In fact, officials plan to announce today a new marketing campaign that will serve as Seattle’s image to the world, bureau President and Chief Executive Don Welsh said Thursday. It took about a year to develop and cost $200,000, he said.

The bureau will spend $300,000 promoting the brand, which includes a newly invented word—“metronatural”—and the concept of a metropolis juxtaposed against natural beauty, Welsh said.

The trademarked word will replace the current logo designed in 1999, which features an eyeball, the @ symbol and the letter L. (See-@-L.)

In the gray months, Portlanders and Vancouverites stay overnight to see the opera, cheer on some football and holiday shop. But even those vacationers aren’t enough to close the seasonal tourism gap.

Instead, the city fills its hotels in autumn by selling conventions and marketing the Washington State Convention and Trade Center, a hulking state-owned building on the corner of Seventh Avenue and Pike Street.

Since it was built using public bond money in 1988, the convention center has grown to become one of Seattle’s tourism staples, last year contributing $13.5 million in revenue to the state. In 2005, the center’s 507 events drew almost 400,000 attendees.

That’s why the biggest portion of the tourism bureau’s $8.2 million operating budget is spent selling meetings and conventions. It’s not that tourists aren’t welcome, say officials, it’s just that business travelers and convention delegates spend more—about $640 per trip, compared with the average tourist’s $474.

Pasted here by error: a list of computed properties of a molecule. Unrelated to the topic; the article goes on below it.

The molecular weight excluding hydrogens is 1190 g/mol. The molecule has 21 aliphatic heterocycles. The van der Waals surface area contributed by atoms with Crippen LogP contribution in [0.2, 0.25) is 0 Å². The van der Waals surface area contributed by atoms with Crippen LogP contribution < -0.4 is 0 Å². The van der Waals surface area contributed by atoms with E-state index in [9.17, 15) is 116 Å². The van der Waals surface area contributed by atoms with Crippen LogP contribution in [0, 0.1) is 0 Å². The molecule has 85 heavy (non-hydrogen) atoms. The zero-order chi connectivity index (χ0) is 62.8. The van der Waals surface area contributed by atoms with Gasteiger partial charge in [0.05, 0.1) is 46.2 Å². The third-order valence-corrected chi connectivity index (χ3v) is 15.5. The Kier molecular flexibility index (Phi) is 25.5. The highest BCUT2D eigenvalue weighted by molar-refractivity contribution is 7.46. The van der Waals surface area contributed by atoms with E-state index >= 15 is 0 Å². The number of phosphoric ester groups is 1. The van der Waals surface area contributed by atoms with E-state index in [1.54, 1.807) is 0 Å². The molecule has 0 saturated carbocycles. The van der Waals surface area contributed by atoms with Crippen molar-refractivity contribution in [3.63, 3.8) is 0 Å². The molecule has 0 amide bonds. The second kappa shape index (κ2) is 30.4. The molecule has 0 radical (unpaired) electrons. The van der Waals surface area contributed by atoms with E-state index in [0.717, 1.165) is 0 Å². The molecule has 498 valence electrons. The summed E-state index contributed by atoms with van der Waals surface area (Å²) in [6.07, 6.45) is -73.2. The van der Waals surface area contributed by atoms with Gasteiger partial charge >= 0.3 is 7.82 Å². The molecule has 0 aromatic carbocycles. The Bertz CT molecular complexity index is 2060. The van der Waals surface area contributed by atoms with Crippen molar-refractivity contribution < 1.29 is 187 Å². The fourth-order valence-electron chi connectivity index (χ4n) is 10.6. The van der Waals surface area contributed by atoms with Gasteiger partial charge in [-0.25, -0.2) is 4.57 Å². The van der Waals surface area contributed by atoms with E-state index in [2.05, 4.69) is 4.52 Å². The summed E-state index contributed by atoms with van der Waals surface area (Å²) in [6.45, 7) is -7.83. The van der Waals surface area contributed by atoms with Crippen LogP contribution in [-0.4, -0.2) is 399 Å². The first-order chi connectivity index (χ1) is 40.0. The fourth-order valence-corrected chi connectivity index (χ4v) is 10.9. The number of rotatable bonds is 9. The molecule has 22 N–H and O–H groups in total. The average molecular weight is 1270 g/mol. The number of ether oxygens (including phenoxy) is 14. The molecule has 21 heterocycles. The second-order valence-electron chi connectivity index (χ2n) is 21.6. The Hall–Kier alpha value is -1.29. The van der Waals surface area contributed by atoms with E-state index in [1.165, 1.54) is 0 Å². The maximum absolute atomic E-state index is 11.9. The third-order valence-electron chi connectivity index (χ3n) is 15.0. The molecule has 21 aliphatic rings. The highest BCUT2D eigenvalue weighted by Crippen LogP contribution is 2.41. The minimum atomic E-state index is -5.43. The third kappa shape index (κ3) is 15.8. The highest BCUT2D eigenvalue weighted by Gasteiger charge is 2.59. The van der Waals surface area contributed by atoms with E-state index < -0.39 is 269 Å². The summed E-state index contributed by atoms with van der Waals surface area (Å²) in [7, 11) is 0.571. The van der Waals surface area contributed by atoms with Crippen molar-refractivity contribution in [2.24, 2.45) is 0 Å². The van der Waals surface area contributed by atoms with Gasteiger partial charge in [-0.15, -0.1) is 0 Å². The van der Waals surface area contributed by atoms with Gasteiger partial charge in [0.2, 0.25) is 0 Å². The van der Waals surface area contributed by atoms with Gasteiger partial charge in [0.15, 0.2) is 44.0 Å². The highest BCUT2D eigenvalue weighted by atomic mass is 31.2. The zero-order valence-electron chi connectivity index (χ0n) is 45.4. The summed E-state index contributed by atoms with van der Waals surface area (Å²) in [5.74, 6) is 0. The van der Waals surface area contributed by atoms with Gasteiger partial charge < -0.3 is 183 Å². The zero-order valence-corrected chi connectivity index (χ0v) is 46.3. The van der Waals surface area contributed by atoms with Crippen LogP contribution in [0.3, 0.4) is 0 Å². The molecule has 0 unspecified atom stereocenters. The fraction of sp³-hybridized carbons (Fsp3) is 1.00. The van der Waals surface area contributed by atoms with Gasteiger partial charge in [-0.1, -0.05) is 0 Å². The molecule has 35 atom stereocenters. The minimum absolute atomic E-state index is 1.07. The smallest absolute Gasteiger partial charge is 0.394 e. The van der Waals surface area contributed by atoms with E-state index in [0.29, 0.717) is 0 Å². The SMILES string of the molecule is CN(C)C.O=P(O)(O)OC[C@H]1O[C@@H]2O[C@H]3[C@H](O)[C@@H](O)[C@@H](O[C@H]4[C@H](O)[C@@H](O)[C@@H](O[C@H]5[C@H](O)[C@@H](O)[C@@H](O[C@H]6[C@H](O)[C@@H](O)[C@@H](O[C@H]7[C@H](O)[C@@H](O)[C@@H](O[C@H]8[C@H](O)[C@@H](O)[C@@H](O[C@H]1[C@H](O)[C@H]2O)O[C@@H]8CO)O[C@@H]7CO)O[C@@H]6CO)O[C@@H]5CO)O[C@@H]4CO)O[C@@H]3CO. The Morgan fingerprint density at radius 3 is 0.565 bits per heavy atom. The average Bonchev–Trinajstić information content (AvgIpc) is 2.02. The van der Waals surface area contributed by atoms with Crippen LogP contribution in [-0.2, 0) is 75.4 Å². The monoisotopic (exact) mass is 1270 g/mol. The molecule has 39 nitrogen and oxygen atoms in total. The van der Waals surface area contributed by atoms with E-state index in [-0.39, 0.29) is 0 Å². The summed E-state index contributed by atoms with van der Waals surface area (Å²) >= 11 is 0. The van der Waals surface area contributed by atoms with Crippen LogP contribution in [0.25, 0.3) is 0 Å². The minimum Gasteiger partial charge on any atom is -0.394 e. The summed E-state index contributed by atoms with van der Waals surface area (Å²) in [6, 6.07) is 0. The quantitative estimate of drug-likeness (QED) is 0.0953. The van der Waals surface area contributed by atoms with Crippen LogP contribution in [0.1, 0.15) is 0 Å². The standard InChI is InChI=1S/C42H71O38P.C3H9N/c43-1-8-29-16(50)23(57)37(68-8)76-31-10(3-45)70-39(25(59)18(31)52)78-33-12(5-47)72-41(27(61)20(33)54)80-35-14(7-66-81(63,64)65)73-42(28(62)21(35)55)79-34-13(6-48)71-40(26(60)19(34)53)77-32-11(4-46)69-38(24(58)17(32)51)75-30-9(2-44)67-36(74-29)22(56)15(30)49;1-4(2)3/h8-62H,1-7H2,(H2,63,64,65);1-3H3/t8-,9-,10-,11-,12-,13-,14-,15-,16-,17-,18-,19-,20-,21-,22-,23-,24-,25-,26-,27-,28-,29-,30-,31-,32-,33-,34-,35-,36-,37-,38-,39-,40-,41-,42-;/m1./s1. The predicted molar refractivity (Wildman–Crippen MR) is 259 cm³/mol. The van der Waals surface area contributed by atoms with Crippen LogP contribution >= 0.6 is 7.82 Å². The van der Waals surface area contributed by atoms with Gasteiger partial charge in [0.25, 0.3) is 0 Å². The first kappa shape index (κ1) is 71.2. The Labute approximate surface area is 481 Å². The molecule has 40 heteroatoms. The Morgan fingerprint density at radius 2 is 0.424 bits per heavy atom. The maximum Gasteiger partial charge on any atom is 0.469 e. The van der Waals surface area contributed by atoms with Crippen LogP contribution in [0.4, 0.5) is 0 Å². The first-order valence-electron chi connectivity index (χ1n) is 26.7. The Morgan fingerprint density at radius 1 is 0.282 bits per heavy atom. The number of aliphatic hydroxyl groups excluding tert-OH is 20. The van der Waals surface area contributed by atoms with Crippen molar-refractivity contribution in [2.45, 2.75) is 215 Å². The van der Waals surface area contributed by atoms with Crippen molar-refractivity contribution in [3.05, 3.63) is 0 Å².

The tourism bureau’s job is to sell the city to meeting planners and tourists. It holds contracts with the city of Seattle, the Port of Seattle and about 1,000 dues-paying businesses, including hotels, airlines, cruise lines and attractions.

“We operate very much as a business because tourism is a very competitive one,” Blandford said.

Differentiation is key, he said. Seattle’s convention center promises that delegates can be in lectures by day and on ski hills by night, boasts a chef that hails from the Four Seasons and puts visitors steps away from shopping and restaurants.

Conventioneers also get a discount—hotel room rates fall 15 percent to 25 percent in the fall and winter, according to the Seattle Hotel Association.

All that, with some help from positive national press clippings and the cruise ships, helped King County post a record 9.1 million overnight visitors in 2005.

Tourism is a $12.4 billion industry in Washington—which puts it on par with aerospace, software and wood products in terms of its contribution to the gross state product, according to state research. King County is the state’s travel engine, accounting for more than half of the total spending and room sales collection, according to the state tourism office.